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4. Cody Garbrandt vs. Augusto Mendes – UFC Fight Night: Cowboy vs. Cowboy

On the same card as “Cowboy” vs. “Cowboy”, Yamasaki had another brainless moment, when he let Cody Garbrandt finish Augusto Mendes twice before stopping the fight.

Mendes was clearly done after being dropped the first time by a brutal punch from Garbrandt, yet Yamasaki waved both men to fight on. Garbrandt even celebrated thinking he had won before Yamasaki inexplicably implored him to continue his onslaught.

Garbrandt earnestly replied by knocking Mendes to the ground again, this time following it up with ground-and-pound. Only then was Yamasaki satisfied enough to stop the fight.

But essentially Mendes was knocked out twice in the same fight thanks to Yamasaki’s ineptitude.

3. Glover Teixeira vs. Fabio Maldonado – UFC 152

If you ever want to see an example of a total and utter beatdown in MMA, look no further than Teixeira’s dismantling of Maldonado. Mario Yamasaki was there with immediate access to the action, every thudding punch, cracking low kick, every grunt from a man in the midst of a one-sided thrashing.

Teixeira put it on his fellow Brazilian countrymen, leaving him grotesquely swollen to the point where doctors had to stop the fight in between the second and third round.

Thank God for that doctor, though, as Yamasaki clearly wasn’t about to do anything about it. It was a hellacious beating, the kind of prime Teixeira beatdown where people wouldn’t just lose a fight, they’d also get seriously hurt. 2012 Glover Teixeira was a scary man, and Maldonado was known for being able to withstand quite a beating; with Mario Yamasaki conducting this circus, someone was bound to get hurt.

It’s almost easy to lose track here with all of Yamasaki’s screw-ups going on here.

Mandatory Credit: Sean Pokorny-USA TODAY Sports

2. Michael Chiesa vs. Kevin Lee — UFC Fight Night: Chiesa vs. Lee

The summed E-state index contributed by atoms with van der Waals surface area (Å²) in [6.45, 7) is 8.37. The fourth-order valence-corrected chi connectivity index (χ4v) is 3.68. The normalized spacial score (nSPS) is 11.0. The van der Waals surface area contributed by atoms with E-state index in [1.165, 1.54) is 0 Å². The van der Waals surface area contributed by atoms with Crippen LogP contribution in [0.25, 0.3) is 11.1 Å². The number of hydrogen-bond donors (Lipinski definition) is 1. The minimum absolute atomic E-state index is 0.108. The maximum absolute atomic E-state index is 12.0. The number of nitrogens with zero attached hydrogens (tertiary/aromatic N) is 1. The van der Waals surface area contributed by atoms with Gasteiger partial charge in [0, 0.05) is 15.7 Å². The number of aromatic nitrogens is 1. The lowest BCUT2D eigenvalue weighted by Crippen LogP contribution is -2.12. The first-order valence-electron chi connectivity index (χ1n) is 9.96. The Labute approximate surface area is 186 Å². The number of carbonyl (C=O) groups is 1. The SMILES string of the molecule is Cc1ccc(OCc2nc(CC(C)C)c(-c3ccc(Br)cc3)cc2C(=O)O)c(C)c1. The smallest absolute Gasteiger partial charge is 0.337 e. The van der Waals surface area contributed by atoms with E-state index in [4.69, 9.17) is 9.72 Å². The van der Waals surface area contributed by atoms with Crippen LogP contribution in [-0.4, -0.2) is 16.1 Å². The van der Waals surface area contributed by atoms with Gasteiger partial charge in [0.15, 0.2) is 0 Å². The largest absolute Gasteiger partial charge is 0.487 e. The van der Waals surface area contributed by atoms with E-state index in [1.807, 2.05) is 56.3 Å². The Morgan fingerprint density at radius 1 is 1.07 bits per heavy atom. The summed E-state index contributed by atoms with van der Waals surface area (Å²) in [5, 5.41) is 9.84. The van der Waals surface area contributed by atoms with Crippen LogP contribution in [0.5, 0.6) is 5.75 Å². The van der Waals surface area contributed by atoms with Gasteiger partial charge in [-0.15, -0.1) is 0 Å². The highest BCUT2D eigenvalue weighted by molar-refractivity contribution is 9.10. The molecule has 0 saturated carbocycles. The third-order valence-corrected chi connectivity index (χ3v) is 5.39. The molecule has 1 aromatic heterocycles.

Here is a rare case when Yamasaki actually did something too soon, and embarrassingly so.

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Yamasaki handled the referee duties for the main event between Lee and Chiesa, a fight that had garnered a good deal of attention thanks to a pre-fight scuffle where one man’s mother was insulted, which invariably led to a ridiculous confrontation between the two.

Well, it was Lee’s superior grappling that was the story of the fight, a fight where Chiesa was utterly dominated throughout the entire first round.

While Lee did have a rear-naked choke applied towards the end of the first, it didn’t garner a tap from Chiesa. And post-fight replays showed the choke wasn’t really strong enough to put Chiesa in danger.

Of course, all of those details meant nothing to Yamasaki, who inexplicably stopped the fight for no apparent reason. The stoppage was so bad that Chiesa wanted to grapple Yamasaki himself.

Not a good look for a UFC referee.

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1. Travis Browne vs. Derrick Lewis – UFC Fight Night: Lewis vs. Browne

When your talking about mistakes in a heavyweight fight, someone’s bound to get extremely hurt. That’s exactly what happened when Yamasaki checked out mentally during the main event of Travis Browne vs. Derrick Lewis.

While he did rightfully allow Lewis to recover and fight on after being hurt by a body kick in the first round, but foolishly gave Browne the same treatment after taking flush punches to the face. He even allowed a volley of ground-and-pound that put “Hapa” into another dimension consciousness-wise.

To watch Browne lay prone, taking massive shots from a 260-pound beast, while Mario Yamasaki stands idly by was truly disturbing. The amount of unnecessary physical trauma he allowed is unconscionable, as heavyweight punches are not to be trifled with or taken lightly.

The scene was reminiscent of another heavyweight attempted murder, back when Dan Miragliotta allowed Shane Carwin to punch a hole through the side of Frank Mir’s skull. Both fights were unsettling to witness; violence when competitive is entertaining, violent one-sided beatings are simply assaults on PPV or prime time TV.

Moral of the story is that if you’re refereeing a heavyweight fight, drink an extra Red Bull if you have to because God help the heavyweight who finds himself on the wrong side of a beat down when Yamasaki is asleep at the wheel.